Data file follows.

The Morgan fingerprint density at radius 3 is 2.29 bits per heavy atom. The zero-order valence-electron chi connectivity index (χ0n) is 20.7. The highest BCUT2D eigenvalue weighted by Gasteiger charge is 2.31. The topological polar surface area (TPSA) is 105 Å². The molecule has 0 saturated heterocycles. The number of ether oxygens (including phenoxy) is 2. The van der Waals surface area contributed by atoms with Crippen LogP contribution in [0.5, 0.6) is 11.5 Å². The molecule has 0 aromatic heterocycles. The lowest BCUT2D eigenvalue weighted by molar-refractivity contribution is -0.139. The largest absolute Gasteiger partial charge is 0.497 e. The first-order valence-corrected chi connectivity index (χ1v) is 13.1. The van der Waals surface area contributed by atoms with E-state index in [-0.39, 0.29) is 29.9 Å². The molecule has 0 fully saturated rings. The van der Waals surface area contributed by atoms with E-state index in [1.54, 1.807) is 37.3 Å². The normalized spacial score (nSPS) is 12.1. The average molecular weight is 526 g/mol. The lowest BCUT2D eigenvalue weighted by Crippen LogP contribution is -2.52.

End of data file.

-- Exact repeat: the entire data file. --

The Morgan fingerprint density at radius 3 is 2.29 bits per heavy atom. The zero-order valence-electron chi connectivity index (χ0n) is 20.7. The highest BCUT2D eigenvalue weighted by Gasteiger charge is 2.31. The topological polar surface area (TPSA) is 105 Å². The molecule has 0 saturated heterocycles. The number of ether oxygens (including phenoxy) is 2. The van der Waals surface area contributed by atoms with Crippen LogP contribution in [0.5, 0.6) is 11.5 Å². The molecule has 0 aromatic heterocycles. The lowest BCUT2D eigenvalue weighted by molar-refractivity contribution is -0.139. The largest absolute Gasteiger partial charge is 0.497 e. The first-order valence-corrected chi connectivity index (χ1v) is 13.1. The van der Waals surface area contributed by atoms with E-state index in [-0.39, 0.29) is 29.9 Å². The molecule has 0 fully saturated rings. The van der Waals surface area contributed by atoms with E-state index in [1.54, 1.807) is 37.3 Å². The normalized spacial score (nSPS) is 12.1. The average molecular weight is 526 g/mol. The lowest BCUT2D eigenvalue weighted by Crippen LogP contribution is -2.52.